Editor’s note: Warning, this article contains information about abuse and violent crime some readers may find disturbing.

In 1969, a 26-year-old nun named Sister Catherine Ann Cesnik vanished.

Then, two months later, her body was found near a garbage dump. She had been brutally murdered—choked and beaten to death.

To this day, no one knows who killed Sister Cathy.

 Netflix just released their latest true-crime docuseries, and like the breakout hit Making a Murderer, the show revolves around a mysterious homicide; but, unlike the case of Steven Avery, this show deals with corruption at high levels of the Church.

For decades, the mystery surrounding the death of Sister Cesnik has haunted officials in Baltimore, but recent details—some uncovered this year in a new journalistic investigation—point to some extremely disturbing possibilities: The young nun may have been murdered because she was preparing to expose a horrific pattern of sexual abuse and even sex trafficking perpetrated by priests and involving law enforcement.

A priest at the Archbishop Kenough High School, where Sister Cesnik had been a teacher, had been accused of sexually abusing young students. The victims say that the priest trafficked the young girls to local men—including police officers in the area—who raped them.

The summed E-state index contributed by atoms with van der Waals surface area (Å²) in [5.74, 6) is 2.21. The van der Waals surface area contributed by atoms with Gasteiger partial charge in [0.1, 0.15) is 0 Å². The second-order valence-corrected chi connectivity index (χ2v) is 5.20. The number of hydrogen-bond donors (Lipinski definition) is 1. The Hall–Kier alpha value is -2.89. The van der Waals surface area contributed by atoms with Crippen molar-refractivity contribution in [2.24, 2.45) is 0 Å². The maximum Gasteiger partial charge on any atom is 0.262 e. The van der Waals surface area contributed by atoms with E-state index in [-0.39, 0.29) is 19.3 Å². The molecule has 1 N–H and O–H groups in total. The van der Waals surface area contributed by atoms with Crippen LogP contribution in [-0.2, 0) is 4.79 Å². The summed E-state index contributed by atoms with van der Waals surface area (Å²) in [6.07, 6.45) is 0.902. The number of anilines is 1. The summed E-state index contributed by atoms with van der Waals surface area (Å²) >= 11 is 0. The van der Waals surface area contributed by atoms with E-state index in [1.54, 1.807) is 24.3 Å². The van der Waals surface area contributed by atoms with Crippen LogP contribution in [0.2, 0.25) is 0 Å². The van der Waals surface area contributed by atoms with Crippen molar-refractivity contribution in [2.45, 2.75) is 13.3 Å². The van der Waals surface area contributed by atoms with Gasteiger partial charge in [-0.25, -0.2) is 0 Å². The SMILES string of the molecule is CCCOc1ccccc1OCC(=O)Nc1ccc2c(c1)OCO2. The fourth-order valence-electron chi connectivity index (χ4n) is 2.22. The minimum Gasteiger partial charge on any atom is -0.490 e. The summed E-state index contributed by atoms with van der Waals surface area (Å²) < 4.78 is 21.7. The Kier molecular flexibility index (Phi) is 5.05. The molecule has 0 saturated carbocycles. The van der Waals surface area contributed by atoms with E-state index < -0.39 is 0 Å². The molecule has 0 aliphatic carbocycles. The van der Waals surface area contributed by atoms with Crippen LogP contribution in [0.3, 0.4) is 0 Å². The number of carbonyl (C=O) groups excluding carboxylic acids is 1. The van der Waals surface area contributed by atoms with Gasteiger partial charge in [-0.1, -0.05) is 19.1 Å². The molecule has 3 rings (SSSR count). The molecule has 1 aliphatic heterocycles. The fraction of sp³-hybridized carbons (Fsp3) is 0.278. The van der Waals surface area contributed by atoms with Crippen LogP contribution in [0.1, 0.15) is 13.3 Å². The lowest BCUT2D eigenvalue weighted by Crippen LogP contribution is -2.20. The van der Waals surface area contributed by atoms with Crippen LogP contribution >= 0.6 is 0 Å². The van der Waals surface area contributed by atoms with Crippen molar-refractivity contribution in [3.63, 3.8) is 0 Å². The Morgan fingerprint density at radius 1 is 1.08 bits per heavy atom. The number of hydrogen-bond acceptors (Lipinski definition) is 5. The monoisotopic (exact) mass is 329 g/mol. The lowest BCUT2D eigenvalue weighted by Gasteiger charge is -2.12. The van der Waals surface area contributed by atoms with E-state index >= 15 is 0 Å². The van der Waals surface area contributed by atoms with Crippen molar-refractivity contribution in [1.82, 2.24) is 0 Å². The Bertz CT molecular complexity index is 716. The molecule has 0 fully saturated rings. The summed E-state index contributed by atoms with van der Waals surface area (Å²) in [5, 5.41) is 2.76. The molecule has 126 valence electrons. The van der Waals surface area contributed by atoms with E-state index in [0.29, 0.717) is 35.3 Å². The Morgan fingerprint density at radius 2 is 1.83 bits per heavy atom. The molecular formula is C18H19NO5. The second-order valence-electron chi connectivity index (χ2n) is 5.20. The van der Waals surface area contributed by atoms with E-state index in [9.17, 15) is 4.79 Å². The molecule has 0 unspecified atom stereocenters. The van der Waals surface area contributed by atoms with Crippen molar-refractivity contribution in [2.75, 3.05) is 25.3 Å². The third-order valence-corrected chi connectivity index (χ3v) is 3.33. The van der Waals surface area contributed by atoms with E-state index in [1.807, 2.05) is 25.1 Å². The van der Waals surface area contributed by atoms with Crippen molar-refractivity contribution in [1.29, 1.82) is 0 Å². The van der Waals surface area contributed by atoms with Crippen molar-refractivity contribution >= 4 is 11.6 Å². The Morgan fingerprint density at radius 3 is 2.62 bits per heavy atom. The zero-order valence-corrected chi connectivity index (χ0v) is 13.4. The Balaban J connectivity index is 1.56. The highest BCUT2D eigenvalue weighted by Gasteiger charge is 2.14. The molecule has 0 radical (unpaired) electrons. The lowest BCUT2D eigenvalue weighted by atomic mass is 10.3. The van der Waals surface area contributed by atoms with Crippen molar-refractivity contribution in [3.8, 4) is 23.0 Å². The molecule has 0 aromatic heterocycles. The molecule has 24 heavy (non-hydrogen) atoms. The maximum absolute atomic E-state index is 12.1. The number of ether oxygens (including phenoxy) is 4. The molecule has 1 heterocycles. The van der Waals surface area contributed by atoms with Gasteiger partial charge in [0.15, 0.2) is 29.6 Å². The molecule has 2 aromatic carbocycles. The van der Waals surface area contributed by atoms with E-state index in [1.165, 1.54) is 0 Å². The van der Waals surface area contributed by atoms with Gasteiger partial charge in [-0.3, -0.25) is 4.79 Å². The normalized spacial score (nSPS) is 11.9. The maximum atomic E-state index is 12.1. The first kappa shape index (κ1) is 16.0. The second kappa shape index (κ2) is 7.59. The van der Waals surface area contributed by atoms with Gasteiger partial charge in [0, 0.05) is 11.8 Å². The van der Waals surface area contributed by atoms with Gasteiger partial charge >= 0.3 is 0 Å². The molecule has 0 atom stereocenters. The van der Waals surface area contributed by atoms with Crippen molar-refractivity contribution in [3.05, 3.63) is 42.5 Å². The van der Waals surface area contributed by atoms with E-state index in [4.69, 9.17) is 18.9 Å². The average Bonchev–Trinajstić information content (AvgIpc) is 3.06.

Being young and well-liked, the students confided in Sister Cathy. As one of the victims, Teresa Lancaster, told Baltimore’s WJZ, “She confronted him and she lost her life for it.” Lancaster also says that one of the men who arranged for officers to rape her was a police chaplain: “He knew people in high places—that’s how they got away with it.”

According to reports, Cathy promised to help the young victims, but because she threatened to expose the pedophilia ring, she was murdered.

Another one of the victims said that after the murder—and before the body was discovered—that a chaplain actually drove her to Sister Cathy’s corpse, and said, “You see what happens when you say bad things about people?”

To this day, the murder officially remains unsolved, despite women who say they too were victims of abuse at the school coming forward. And this new show promises to bring the cover-up to light.

The seven-part series is part of a new trend of true crime podcasts, documentaries and TV shows that have higher ambitions than simply creating “entertainment” out of real life tragedies.

In some cases, like with The Keepers, they are attempting to expose real-life injustice and finally solve crimes that have tragically gone unpunished.

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